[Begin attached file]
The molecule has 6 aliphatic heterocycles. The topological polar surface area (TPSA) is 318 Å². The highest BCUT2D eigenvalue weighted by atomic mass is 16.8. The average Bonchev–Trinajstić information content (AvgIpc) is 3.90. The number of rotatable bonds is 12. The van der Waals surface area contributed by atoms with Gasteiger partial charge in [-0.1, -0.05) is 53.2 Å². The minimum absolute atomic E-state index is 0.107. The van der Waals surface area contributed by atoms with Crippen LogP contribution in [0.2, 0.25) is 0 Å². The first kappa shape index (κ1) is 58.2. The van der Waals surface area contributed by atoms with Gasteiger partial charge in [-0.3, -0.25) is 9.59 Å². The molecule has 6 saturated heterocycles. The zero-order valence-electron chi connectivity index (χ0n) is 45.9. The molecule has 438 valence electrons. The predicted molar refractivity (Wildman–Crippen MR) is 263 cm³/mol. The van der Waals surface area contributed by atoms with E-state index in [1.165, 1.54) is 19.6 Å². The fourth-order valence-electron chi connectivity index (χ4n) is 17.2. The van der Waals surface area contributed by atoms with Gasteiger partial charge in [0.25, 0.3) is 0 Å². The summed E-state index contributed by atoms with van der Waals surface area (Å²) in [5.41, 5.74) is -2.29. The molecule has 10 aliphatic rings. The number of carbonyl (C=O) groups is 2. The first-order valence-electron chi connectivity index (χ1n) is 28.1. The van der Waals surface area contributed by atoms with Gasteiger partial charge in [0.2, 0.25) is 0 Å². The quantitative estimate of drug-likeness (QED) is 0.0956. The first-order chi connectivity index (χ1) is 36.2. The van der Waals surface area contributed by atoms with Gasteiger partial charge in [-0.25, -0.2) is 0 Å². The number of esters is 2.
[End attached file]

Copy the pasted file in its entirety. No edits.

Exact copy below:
The molecule has 6 aliphatic heterocycles. The topological polar surface area (TPSA) is 318 Å². The highest BCUT2D eigenvalue weighted by atomic mass is 16.8. The average Bonchev–Trinajstić information content (AvgIpc) is 3.90. The number of rotatable bonds is 12. The van der Waals surface area contributed by atoms with Gasteiger partial charge in [-0.1, -0.05) is 53.2 Å². The minimum absolute atomic E-state index is 0.107. The van der Waals surface area contributed by atoms with Crippen LogP contribution in [0.2, 0.25) is 0 Å². The first kappa shape index (κ1) is 58.2. The van der Waals surface area contributed by atoms with Gasteiger partial charge in [-0.3, -0.25) is 9.59 Å². The molecule has 6 saturated heterocycles. The zero-order valence-electron chi connectivity index (χ0n) is 45.9. The molecule has 438 valence electrons. The predicted molar refractivity (Wildman–Crippen MR) is 263 cm³/mol. The van der Waals surface area contributed by atoms with E-state index in [1.165, 1.54) is 19.6 Å². The fourth-order valence-electron chi connectivity index (χ4n) is 17.2. The van der Waals surface area contributed by atoms with Gasteiger partial charge in [0.25, 0.3) is 0 Å². The summed E-state index contributed by atoms with van der Waals surface area (Å²) in [5.41, 5.74) is -2.29. The molecule has 10 aliphatic rings. The number of carbonyl (C=O) groups is 2. The first-order valence-electron chi connectivity index (χ1n) is 28.1. The van der Waals surface area contributed by atoms with Gasteiger partial charge in [0.2, 0.25) is 0 Å². The quantitative estimate of drug-likeness (QED) is 0.0956. The first-order chi connectivity index (χ1) is 36.2. The van der Waals surface area contributed by atoms with Gasteiger partial charge in [-0.25, -0.2) is 0 Å². The number of esters is 2.